Many minutes of waiting in two spots finally resulted in one usable image of this cutie. He didn’t hold still long even when he was plucking berries off this tree.
Taken on the West Ashley Greenway, Charleston, SC.
Harsh photos with silvery water and mud background at low tide with most of the water drained out of the marshland around the Stono River.
These photos were taken from an old railroad bed turned to rail trail with limited options to change my angle.
The wading birds pursued fish in the narrowing stream, seemingly oblivious to the mud.
A common Anole hanging out with the flowers on this early fall day. He twisted up and down stopping in yoga-like poses.
The flowers remind me of a wild aster, but different than those in New England. The bank of the canals running through the old rice fields at Caw Caw County Park are lined with them.
Click any photo to enlarge.
A number of Great Blue Herons posed in and out of the old rice fields adjacent to the Ashley River last week. The reeds, weeds and bushes along the edge are starting to show that end of summer droop and a hint of color changes.
This Heron was performing what appeared to be a cooling ritual with panting type breathing and his wings at bent angle.
The classic pose, waiting and watching.
This small jetty helped create the splash and served as a seat while waiting for just the right combination of waves and wildlife to come into view.
On this day Pelicans, Gulls and Dolphins were all possibilities to be included in the shot. I need to go back and try again.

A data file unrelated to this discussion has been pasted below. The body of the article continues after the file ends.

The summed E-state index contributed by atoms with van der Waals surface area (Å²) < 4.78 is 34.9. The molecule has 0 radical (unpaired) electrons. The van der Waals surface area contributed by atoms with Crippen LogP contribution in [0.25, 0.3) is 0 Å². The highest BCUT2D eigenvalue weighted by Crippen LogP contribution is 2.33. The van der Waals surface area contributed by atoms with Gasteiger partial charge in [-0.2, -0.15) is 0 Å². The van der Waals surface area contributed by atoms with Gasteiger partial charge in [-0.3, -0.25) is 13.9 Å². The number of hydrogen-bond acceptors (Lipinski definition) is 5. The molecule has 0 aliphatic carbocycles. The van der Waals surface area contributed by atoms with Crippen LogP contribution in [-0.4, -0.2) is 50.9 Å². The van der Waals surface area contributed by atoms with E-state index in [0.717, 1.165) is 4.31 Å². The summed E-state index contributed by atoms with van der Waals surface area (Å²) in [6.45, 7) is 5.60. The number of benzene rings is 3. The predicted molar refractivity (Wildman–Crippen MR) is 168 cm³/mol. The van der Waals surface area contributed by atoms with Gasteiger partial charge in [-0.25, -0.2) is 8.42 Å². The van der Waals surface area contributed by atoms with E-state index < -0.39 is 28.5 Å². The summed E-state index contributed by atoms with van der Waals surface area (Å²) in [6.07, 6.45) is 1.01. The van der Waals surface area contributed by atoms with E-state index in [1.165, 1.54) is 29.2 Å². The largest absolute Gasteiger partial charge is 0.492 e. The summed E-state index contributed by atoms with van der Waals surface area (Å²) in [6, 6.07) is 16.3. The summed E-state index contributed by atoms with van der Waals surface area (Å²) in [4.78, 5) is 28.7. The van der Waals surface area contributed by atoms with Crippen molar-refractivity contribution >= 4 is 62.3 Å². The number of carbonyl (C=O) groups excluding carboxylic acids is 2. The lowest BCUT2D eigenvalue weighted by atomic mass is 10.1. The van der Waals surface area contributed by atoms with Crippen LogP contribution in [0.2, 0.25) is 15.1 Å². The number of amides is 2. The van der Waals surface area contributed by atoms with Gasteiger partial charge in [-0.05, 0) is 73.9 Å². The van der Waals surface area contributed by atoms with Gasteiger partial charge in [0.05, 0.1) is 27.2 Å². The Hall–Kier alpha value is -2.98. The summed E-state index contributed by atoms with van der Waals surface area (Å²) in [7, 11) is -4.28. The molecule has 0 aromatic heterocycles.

Morris Island Light as viewed from Lighthouse Inlet Heritage Preserve at the northeastern tip of Folly Island, SC.
These Wood Ducks swam away from shore, circling around each other in no great hurry, but all the while getting further from me.
And always an eye towards shore.
The duck weed was making interesting patterns in the barely moving water at the edge of the former rice fields.
Click on any image for larger view.
This little fellow caught my attention as he flitted in a small tree at the edge of a swamp on the Ashley River at Magnolia Plantation.
Hardly a gnat, his catch was pretty good sized.
The coloring made me think he was a Tufted TItmouse, but in profile I could see he was tuftless and he did have more of a “jaunty” tail, as described by Cornell’s All About Birds.
Click photos for larger view.
White Point Garden, a public park at the tip of Charleston Peninsula, is home to a Night Heron Rookery.
In mid-August the young were on their own, investigating the ground and the limbs of the massive Live Oaks that provide a dappled shade throughout the park.
The parents were less visible and appeared to be sleeping while the young were out exploring, oblivious to the tourists strolling underneath.